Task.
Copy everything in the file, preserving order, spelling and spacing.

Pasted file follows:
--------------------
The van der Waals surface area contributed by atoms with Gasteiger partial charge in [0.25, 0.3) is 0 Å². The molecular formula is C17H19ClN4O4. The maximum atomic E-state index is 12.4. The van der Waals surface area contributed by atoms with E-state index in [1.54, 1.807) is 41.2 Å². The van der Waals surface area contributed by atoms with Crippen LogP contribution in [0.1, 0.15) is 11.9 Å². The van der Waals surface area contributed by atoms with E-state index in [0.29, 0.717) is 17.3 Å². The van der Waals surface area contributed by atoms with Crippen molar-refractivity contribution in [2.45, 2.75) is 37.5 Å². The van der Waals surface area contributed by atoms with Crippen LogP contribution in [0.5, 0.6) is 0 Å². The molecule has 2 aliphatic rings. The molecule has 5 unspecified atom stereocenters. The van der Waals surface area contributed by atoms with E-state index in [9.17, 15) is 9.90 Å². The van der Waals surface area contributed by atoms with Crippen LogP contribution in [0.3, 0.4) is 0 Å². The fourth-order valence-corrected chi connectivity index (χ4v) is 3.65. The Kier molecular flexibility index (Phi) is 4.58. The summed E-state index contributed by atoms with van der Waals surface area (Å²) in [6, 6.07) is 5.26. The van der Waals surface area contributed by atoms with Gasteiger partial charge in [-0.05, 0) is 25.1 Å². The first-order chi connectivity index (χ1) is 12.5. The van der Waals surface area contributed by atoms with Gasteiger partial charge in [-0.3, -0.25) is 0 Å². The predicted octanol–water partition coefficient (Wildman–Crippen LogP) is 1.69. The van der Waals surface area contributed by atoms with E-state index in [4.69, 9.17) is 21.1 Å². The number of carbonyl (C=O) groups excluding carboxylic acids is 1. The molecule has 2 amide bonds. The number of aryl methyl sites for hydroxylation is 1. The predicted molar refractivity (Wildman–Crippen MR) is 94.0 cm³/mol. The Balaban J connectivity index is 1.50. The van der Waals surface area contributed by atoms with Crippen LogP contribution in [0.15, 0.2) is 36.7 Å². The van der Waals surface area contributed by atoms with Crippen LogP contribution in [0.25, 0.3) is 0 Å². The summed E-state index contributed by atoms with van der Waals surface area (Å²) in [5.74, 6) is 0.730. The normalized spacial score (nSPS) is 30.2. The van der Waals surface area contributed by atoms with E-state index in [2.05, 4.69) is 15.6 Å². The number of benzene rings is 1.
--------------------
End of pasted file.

The van der Waals surface area contributed by atoms with Gasteiger partial charge in [0.25, 0.3) is 0 Å². The molecular formula is C17H19ClN4O4. The maximum atomic E-state index is 12.4. The van der Waals surface area contributed by atoms with E-state index in [1.54, 1.807) is 41.2 Å². The van der Waals surface area contributed by atoms with Crippen LogP contribution in [0.1, 0.15) is 11.9 Å². The van der Waals surface area contributed by atoms with E-state index in [0.29, 0.717) is 17.3 Å². The van der Waals surface area contributed by atoms with Crippen molar-refractivity contribution in [2.45, 2.75) is 37.5 Å². The van der Waals surface area contributed by atoms with Crippen LogP contribution in [0.5, 0.6) is 0 Å². The molecule has 2 aliphatic rings. The molecule has 5 unspecified atom stereocenters. The van der Waals surface area contributed by atoms with E-state index in [9.17, 15) is 9.90 Å². The van der Waals surface area contributed by atoms with Crippen LogP contribution in [0.3, 0.4) is 0 Å². The fourth-order valence-corrected chi connectivity index (χ4v) is 3.65. The Kier molecular flexibility index (Phi) is 4.58. The summed E-state index contributed by atoms with van der Waals surface area (Å²) in [6, 6.07) is 5.26. The van der Waals surface area contributed by atoms with Gasteiger partial charge in [-0.05, 0) is 25.1 Å². The first-order chi connectivity index (χ1) is 12.5. The van der Waals surface area contributed by atoms with Gasteiger partial charge in [-0.3, -0.25) is 0 Å². The predicted octanol–water partition coefficient (Wildman–Crippen LogP) is 1.69. The van der Waals surface area contributed by atoms with E-state index in [4.69, 9.17) is 21.1 Å². The number of carbonyl (C=O) groups excluding carboxylic acids is 1. The molecule has 2 amide bonds. The number of aryl methyl sites for hydroxylation is 1. The predicted molar refractivity (Wildman–Crippen MR) is 94.0 cm³/mol. The Balaban J connectivity index is 1.50. The van der Waals surface area contributed by atoms with Crippen LogP contribution in [0.15, 0.2) is 36.7 Å². The van der Waals surface area contributed by atoms with Crippen LogP contribution in [0.25, 0.3) is 0 Å². The summed E-state index contributed by atoms with van der Waals surface area (Å²) in [5.74, 6) is 0.730. The normalized spacial score (nSPS) is 30.2. The van der Waals surface area contributed by atoms with E-state index in [2.05, 4.69) is 15.6 Å². The number of benzene rings is 1.